Issandr El Amrani

Issandr El Amrani runs, a blog on Arab politics and culture.

Is there a Libya?

Issandr El Amrani, 28 April 2011

At the time of writing, there is a stalemate in Libya. Towns such as Misurata and al-Baida, waypoints between Cyrenaica in the east and Tripolitania in the west, have been alternately in rebel and loyalist hands. The international community rushed to the rebels’ support, then discovered that they were less militarily proficient than it thought, with the result that the Gaddafi regime...

Why Tunis, Why Cairo?

Issandr El Amrani, 17 February 2011

The significance of Tunisia’s revolution was to demonstrate that change is possible in the Arab world; it was a spark that found ready kindling in Egypt and elsewhere. The import of the events in Egypt is different: the legitimacy of military-backed Arab republican regimes in place since the 1950s and 1960s has evaporated, but they too are learning from the Tunisian example and will stop at nothing to maintain their position. The question now is no longer whether Mubarak will survive as Egypt’s president, but whether the regime he represented – his generation of military officers were the immediate successors of the men who had participated in the coup that overthrew the monarchy – will be able to continue.

From The Blog
2 February 2012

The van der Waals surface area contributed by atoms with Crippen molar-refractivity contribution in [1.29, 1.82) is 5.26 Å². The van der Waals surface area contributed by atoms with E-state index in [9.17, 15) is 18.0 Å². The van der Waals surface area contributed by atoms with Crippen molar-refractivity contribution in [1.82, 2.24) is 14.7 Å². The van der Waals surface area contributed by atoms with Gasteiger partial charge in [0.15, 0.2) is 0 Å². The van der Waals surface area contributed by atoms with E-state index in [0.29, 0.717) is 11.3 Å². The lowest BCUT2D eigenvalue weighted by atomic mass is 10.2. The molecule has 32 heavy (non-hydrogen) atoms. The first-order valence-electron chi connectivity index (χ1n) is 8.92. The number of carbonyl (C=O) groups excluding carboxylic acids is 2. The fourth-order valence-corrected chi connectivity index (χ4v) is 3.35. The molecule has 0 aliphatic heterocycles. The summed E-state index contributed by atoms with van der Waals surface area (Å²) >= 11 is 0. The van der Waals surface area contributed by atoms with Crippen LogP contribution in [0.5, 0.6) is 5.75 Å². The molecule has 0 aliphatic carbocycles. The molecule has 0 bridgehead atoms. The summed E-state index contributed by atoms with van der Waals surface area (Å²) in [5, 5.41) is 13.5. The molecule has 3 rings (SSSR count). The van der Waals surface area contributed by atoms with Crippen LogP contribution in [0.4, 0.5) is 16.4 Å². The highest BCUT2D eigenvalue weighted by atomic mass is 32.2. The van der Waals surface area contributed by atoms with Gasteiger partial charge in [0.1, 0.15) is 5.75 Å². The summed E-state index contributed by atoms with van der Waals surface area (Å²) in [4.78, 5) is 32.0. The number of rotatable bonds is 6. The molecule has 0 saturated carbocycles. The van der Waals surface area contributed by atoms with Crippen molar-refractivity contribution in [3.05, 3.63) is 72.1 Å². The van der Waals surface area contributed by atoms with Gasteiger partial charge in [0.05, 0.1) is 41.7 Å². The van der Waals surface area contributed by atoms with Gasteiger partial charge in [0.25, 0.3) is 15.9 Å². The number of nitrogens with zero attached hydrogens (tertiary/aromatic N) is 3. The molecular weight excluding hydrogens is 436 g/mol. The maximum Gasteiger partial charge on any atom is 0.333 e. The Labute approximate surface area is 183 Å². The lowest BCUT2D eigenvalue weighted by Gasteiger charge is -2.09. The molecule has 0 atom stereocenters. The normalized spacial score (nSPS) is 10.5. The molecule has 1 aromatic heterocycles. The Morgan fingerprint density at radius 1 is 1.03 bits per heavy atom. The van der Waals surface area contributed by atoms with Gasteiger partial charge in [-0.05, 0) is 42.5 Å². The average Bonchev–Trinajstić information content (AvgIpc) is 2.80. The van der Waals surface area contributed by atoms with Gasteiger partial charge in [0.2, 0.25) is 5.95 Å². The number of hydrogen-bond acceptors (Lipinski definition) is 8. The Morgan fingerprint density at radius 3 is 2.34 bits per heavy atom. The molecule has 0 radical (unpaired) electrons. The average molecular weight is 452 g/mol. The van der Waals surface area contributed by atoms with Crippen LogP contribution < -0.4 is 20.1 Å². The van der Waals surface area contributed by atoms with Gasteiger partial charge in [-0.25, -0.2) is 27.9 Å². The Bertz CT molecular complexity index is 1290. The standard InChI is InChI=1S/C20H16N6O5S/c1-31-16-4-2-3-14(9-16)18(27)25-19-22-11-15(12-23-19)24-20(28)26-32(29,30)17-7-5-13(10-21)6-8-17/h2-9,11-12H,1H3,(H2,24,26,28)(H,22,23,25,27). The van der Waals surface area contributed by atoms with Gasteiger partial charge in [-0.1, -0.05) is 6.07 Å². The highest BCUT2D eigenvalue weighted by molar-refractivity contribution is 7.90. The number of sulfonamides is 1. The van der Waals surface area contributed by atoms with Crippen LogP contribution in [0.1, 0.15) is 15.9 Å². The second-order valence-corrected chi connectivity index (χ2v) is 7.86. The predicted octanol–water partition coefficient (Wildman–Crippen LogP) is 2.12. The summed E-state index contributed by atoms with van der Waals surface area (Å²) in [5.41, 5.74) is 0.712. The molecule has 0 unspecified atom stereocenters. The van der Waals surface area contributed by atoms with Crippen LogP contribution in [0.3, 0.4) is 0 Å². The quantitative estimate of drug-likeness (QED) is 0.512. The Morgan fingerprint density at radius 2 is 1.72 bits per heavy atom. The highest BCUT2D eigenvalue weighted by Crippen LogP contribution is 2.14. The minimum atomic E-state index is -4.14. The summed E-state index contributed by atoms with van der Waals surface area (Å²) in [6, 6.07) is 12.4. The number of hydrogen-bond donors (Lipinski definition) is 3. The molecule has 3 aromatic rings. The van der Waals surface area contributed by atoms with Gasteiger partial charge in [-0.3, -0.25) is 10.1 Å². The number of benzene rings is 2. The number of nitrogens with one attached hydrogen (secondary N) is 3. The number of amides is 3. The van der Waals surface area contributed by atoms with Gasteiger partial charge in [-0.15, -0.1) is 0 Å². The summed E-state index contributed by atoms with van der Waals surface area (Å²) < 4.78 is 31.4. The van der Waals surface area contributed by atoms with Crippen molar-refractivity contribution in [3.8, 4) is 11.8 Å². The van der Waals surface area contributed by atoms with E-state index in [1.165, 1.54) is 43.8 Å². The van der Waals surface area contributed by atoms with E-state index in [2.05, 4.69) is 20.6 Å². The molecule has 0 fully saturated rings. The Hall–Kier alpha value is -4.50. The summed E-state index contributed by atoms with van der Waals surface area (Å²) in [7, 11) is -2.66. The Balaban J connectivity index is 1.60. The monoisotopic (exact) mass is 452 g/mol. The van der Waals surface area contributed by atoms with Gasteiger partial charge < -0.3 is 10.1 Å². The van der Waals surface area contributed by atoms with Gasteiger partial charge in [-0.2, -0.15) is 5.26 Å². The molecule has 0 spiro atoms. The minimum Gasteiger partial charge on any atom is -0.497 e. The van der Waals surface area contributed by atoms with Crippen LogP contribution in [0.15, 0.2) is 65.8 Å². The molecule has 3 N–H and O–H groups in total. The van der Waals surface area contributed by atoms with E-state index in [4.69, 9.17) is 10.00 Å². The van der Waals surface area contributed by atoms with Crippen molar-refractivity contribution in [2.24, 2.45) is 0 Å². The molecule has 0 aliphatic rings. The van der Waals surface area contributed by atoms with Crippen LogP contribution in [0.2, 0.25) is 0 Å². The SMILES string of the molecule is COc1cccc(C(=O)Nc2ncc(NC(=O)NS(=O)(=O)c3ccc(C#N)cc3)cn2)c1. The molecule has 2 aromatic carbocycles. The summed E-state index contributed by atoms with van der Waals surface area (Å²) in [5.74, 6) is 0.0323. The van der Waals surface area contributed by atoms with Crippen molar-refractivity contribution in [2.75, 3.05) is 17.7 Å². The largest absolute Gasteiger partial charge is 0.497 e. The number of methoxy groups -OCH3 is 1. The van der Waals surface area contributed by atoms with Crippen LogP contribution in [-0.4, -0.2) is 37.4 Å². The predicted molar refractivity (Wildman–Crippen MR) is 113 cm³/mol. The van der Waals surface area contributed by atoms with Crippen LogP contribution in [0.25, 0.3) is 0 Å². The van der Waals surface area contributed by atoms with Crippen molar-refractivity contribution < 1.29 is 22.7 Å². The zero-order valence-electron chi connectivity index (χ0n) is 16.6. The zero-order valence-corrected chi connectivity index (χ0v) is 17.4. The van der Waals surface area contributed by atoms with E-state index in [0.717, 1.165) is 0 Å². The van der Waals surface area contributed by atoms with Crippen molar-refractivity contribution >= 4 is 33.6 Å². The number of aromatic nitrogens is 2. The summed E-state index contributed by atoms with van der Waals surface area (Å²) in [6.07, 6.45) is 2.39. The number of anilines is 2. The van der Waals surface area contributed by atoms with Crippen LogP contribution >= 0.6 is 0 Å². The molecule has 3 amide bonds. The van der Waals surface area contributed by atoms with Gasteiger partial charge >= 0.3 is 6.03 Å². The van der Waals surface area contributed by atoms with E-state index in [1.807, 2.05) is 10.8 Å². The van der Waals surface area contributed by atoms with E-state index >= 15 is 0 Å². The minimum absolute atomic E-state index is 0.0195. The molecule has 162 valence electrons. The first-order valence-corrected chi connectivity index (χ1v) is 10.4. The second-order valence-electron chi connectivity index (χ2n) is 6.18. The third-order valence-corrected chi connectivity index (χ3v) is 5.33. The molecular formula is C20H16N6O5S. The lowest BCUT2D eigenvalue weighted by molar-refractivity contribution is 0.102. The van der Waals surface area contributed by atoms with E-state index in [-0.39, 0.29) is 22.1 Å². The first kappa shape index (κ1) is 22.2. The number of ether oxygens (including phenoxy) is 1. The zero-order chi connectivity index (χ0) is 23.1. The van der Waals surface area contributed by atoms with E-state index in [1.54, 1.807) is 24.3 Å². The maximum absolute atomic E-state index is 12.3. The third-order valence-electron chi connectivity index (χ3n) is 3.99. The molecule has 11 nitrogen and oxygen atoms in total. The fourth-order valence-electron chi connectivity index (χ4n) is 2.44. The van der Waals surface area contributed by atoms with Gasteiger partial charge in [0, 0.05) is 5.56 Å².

Port Said, the city at the northern entrance of the Suez Canal, has seen its share of pain. In 1956 it was the centre of Egyptian resistance to the Tri-Partite Aggression. Egypt's defeat by Israel in 1967 turned it into a war zone and shut down the canal, its main source of income; the city was evacuated. Even after the 1973 war restored some Egyptian pride, and Anwar Sadat gave the city duty-free status as a reward for its sacrifices, Port Said never really regained its old cosmopolitanism. After an alleged assassination attempt against Hosni Mubarak in 1999 – many people believe the ‘assassin’, who was shot dead by security forces, was carrying a letter for the president, not a weapon – some of the fiscal privileges were withdrawn. After the violence at Port Said's football stadium last night, in which at least 74 people were killed and more than 1000 wounded, it isn’t surprising to see so many Egyptians not only decry the lack of adequate policing at the stadium, but accuse the police and the military of having manufactured the whole thing.

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